The relaxed transportation duty explained why crew members wore T-shirts and dungarees instead of their Coast Guard uniforms. In an account written 49 years after the incident, crew member Caudle revealed that the patrol boat stopped Alderman on the high seas mainly because its commanding officer wanted to treat the out-of-town Secret Service agent to a taste of South Florida intrigue.
Perhaps most significant of all its omissions at Base 6 is the board of inquiry's failure to interview the central character in the drama, Alderman himself. No explanation was given as to why.
Upon reaching land Horace Alderman had been taken to the hospital under heavy guard. The next day he was moved again. "In view of the existing feeling among the rumrunners, and of the fact that several had attempted to gain admittance to the hospital, Alderman was removed to the county jail, all the necessary precautions being taken against any sympathizers," Jordan wrote.
The precautions apparently weren't enough for the Coast Guard. Alderman was placed aboard a government gunboat on the New River and taken by convoy to Jacksonville, where he was held in solitary confinement.
It was nearly half a year later, when he went to trial in January 1928, that Alderman got to tell his side of the story. By then Weech had turned state's evidence against Alderman before a grand jury in Jacksonville. In return for his testimony against Alderman, Weech received a light sentence -- one year in the federal penitentiary -- and vanished before Alderman's hanging.
Weech, the linchpin in Alderman's indictment, remained a shadow player. His grand jury testimony was first sealed, then destroyed by the court decades ago.
Alderman acknowledged he was a killer but denied to his dying day that he was a murderer. Speaking in what was described as a clear, strong voice in a federal courtroom in Miami, he told a rather different version of the high seas bloodbath: In the first minutes of the encounter off Fort Lauderdale, he thought his contraband cargo was being hijacked by rival smugglers. The crew members of CG 249 weren't dressed like Coast Guardsmen, and Alderman said the Coast Guard vessel wasn't readily identifiable as such. Likewise Sanderlin didn't identify himself as a government agent.
When he realized he was being arrested, Alderman said, he really got scared. The recent Coast Guard killings of rumrunners Shannon, Waite, and Jones hovered in the forefront of his mind.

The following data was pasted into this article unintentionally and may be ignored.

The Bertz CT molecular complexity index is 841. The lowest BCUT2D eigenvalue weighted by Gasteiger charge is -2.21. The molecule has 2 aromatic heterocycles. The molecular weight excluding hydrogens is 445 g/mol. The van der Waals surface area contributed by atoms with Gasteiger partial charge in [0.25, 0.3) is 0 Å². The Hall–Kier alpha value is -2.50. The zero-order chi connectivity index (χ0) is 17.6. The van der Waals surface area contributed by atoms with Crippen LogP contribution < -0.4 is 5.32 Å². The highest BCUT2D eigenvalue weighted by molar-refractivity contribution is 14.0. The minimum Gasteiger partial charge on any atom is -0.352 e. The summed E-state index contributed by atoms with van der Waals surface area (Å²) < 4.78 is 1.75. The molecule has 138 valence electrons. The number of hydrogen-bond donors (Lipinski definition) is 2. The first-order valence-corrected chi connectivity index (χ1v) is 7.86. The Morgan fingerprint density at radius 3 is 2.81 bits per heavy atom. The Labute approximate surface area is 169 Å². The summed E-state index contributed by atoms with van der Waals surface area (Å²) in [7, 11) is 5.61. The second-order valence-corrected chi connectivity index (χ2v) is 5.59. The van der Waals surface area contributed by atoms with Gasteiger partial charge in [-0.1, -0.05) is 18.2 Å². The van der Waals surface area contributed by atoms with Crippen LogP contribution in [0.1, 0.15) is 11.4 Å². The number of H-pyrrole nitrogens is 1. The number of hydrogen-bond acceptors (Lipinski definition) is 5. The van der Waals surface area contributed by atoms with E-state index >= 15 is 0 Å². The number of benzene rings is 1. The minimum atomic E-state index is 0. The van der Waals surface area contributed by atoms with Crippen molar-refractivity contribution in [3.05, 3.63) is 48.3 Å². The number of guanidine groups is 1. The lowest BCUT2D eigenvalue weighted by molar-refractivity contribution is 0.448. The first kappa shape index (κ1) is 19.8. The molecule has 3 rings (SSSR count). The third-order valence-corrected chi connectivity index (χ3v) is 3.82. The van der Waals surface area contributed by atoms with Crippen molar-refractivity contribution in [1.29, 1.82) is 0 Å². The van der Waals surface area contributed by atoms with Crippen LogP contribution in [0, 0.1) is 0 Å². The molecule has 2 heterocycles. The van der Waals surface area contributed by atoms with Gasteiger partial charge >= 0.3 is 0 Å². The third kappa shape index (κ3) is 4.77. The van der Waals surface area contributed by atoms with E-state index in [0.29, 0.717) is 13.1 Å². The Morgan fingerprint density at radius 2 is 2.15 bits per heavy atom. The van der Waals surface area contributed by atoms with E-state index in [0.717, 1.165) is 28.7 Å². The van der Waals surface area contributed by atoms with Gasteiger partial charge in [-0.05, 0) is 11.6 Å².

"After getting on the Coast Guard boat, he told me to go into the pilothouse," Alderman testified. "I obeyed orders. Lamby come in the door on the opposite or left-hand side. Sanderlin says, 'Now, damn you. I got you. I'm going to fix you just the same as the rest of the rumrunners, put you right with them. Red Shannon was killed with his hands in the air, with a bullet in the back of the head, and Charlie Waite, too. We're going to put you with them."
The reason none of the Coast Guardsmen were armed is that they had left their pistols -- four in all -- lying on a chart table in the pilothouse. Alderman, Sanderlin, and Lamby were now standing in front of the chart table.
"Lamby made a grab for one of the guns, and when he did, I grabbed at the same time," Alderman told a packed courtroom. "I got a gun and shot him in the breast. When I shot him, I jumped back. That put me just outside the door of the pilothouse. Sanderlin whirled to grab a gun, and I shot him in the back.
"I whirled right around outside the door and put the gun on the rest of the Coast Guard -- the rest of the boys that were on the deck of the Coast Guard boat. If I had not shot Lamby when I did, he would have shot me."
Alderman's plan: "I was going to bring them to Miami, turn them over to the authorities -- the sheriff or the city police department. I was going to throw the liquor overboard before I got in. I was going to give myself up."
He never got the chance because, despite his warnings, Webster and the crew rushed him.
Alderman fervently denied ever telling Weech to set the Coast Guard patrol boat on fire and gave his opinion that the Coast Guardsmen had themselves severed the gas lines in the engine room. Why? To assure Alderman's infamy, and cover up the fact that their commanding officer had gotten nearly half his crew killed through his own murderous threats and unsafe official procedures.
By now the press had dubbed Alderman "the Gulf Stream Pirate," and daily newspaper stories painted him as the worst bad-man ever to walk the coast of Florida. An off-the-cuff comment by Frank Tuten led to a spate of stories claiming that Alderman had planned to make his Coast Guard captives "walk the plank." The stories came complete with garish illustrations of Alderman as Blackbeard, wreaking carnage on the high seas.